Scrapy uses an instance of spider to crawl a website. It visits the web pages of the website and uses selectors to scrape relevant items from the web pages. The items go through an item pipeline and end up to a Feed Exporter which stores the data to a file – by default in JSON format. For instructions to create spider visit the tutorial at Scrapy documentation.

Exporting the data to Elasticsearch index

Elasticsearch is an open source search engine which supports full-text search, analytics amongst other things. Elasticsearch provides REST API for accessing the index which consists of JSON documents. For more information visit Elasticsearch documentation.

Scrapy supports indexing the items to Elasticsearch with ScrapyElasticSearch module. Instead of exporting the items to a file, ScrapyElasticSearch exports the items to Elasticsearch index.For instructions on implementing the ScrapyElasticSearch Feed Exporter visit ScrapyElasticSearch Github pages.

Accessing the index with search UI

Elasticsarch’s index consists of JSON documents that you can access using REST API endpoints. As both technologies, REST API and JSON, are commonly used with Javascript-based web applications, they allow a convenient way of setting up communication between the Elasticsearch server and the search UI on the web page.

The search UI on the web page should have a search box (input field) and an element where the search results are displayed. The functionality for these elements can be implemented with Javascript libraries and frameworks. Angular a very commonly used framework which is developed with Typescript and transpiled to a Javascript web application. React and Vue.js represent the most popular Javascript libraries.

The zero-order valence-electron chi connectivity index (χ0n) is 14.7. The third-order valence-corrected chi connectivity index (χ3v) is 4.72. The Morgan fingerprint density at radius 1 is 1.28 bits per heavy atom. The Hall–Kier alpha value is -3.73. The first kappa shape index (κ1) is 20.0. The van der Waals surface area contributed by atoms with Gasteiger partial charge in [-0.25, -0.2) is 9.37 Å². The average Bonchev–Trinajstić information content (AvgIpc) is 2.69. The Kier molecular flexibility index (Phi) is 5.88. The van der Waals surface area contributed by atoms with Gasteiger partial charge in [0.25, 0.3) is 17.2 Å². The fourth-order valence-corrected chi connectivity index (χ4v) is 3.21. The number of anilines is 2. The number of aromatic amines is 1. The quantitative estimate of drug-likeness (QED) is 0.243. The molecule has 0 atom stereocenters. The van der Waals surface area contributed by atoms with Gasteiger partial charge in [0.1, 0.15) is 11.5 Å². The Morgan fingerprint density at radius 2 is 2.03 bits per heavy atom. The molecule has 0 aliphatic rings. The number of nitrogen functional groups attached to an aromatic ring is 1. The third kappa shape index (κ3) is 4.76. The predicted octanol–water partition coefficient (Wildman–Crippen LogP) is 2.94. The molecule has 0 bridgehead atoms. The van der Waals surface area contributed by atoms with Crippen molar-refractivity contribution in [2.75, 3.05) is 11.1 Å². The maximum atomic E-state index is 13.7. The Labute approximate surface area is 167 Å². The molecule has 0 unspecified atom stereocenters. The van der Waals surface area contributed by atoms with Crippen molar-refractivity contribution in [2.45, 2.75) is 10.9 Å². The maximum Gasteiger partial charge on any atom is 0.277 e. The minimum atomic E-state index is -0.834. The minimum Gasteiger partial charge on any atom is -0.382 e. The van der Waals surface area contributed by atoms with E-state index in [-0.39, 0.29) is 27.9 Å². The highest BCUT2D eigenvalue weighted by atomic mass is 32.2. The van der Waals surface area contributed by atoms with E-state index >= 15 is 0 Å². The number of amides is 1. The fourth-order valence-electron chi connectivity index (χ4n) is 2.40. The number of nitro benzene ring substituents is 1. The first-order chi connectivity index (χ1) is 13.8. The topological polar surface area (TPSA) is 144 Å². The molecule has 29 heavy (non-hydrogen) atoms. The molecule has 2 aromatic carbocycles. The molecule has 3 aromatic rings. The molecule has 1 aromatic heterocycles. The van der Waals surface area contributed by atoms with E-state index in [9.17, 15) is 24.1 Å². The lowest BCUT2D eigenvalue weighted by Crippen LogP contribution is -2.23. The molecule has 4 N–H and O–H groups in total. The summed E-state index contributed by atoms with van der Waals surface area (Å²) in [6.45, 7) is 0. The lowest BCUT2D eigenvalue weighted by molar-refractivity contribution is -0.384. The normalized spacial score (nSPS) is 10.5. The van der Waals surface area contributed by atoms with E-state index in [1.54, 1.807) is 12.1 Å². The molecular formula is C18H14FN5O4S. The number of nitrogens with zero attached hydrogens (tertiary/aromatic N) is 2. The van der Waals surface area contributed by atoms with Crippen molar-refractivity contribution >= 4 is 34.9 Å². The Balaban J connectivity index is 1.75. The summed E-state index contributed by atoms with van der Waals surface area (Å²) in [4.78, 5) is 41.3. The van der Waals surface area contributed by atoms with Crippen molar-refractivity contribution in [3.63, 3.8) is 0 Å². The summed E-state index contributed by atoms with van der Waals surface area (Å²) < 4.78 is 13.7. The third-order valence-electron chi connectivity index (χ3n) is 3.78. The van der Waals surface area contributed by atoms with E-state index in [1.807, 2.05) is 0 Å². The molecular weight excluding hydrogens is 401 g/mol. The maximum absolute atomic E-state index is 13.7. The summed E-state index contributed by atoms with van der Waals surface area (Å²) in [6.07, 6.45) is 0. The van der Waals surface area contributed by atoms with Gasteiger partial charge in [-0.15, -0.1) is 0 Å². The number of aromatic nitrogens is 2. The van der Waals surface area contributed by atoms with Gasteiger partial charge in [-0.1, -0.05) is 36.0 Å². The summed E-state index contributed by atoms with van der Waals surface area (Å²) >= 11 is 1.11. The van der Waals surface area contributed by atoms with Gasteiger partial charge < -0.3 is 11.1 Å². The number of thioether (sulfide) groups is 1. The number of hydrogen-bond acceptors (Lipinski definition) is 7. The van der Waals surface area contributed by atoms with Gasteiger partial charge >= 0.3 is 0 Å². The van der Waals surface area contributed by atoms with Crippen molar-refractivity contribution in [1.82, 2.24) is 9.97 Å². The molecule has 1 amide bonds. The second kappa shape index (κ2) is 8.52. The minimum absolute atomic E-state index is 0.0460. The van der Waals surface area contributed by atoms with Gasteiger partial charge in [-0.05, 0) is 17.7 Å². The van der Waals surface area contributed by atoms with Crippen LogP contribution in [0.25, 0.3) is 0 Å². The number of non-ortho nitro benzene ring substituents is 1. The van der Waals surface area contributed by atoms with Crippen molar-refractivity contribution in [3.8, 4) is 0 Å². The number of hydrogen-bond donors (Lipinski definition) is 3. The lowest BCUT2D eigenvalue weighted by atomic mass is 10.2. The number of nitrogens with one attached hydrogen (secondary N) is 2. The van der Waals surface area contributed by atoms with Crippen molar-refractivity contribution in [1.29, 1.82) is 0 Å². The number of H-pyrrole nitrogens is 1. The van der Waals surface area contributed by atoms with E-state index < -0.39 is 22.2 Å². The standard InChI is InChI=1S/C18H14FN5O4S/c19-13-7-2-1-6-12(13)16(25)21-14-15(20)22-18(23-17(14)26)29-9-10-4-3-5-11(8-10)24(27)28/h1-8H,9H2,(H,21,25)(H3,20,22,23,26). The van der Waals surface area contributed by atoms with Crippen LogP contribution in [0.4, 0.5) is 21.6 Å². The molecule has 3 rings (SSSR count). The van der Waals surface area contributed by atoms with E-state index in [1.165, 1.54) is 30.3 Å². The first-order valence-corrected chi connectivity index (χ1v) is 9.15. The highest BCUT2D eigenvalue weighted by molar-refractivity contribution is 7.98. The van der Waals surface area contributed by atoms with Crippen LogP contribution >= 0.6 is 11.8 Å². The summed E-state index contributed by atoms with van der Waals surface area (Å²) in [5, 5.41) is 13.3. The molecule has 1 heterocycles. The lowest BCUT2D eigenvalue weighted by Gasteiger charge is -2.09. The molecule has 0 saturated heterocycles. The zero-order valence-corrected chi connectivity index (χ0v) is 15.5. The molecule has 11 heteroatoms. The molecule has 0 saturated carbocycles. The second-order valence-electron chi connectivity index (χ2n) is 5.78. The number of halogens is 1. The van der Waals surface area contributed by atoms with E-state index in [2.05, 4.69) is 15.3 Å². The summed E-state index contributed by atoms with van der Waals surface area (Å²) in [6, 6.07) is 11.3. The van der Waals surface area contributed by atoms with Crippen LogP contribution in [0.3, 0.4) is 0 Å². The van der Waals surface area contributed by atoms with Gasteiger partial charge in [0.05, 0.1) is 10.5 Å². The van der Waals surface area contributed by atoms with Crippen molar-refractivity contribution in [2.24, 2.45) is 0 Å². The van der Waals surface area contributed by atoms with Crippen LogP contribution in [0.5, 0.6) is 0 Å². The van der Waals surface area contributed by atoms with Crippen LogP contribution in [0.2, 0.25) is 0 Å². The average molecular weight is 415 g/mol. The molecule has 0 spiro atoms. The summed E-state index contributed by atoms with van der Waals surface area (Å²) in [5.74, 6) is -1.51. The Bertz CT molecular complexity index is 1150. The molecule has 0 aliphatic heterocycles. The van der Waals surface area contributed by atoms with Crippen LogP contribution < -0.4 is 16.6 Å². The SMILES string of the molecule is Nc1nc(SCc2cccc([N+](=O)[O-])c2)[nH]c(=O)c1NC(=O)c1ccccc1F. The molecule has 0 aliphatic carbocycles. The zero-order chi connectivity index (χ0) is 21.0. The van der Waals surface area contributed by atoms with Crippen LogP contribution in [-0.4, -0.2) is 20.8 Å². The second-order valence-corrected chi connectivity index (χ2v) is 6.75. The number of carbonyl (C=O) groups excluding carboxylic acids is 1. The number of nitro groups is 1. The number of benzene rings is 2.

Simple installation of fully-featured AddSearch search-as-a-service

If you are looking for an easier way to add search to your static site, AddSearch is the way to go.

Setting up the search manually requires some technical expertise and time. Sharing computing resources with the search may slow down your website and the actual search. Most likely, you wouldn’t want that.

AddSearch provides a fully-featured instant, visual site search for static websites. Instead of taking multiple steps in setting up a site search, AddSearch takes only one line of code and 5 minutes to make your static website searchable.

What will you find at AddSearch?

  • Very capable crawler and a proprietary search engine built on top of Elasticsearch. AddSearch will take care of the crawling and indexing as well as the search user interface.
  • AddSearch gives your visitors a great user experience with our fast and visual user interface that works on any platform. You can test the search on top of this page. AddSearch hosts these services so the search doesn’t hog resources from your web server, keeping your website lightweight and fast.
  • AddSearch comes fully-featured. You can prioritize relevant search results over others and promote most important pages on top of each search.
  • We will support you at every step and our customer support is fast, friendly and responsive.

Adding the search to your static website is very easy. Submit your site for a free trial and we will crawl and index your site.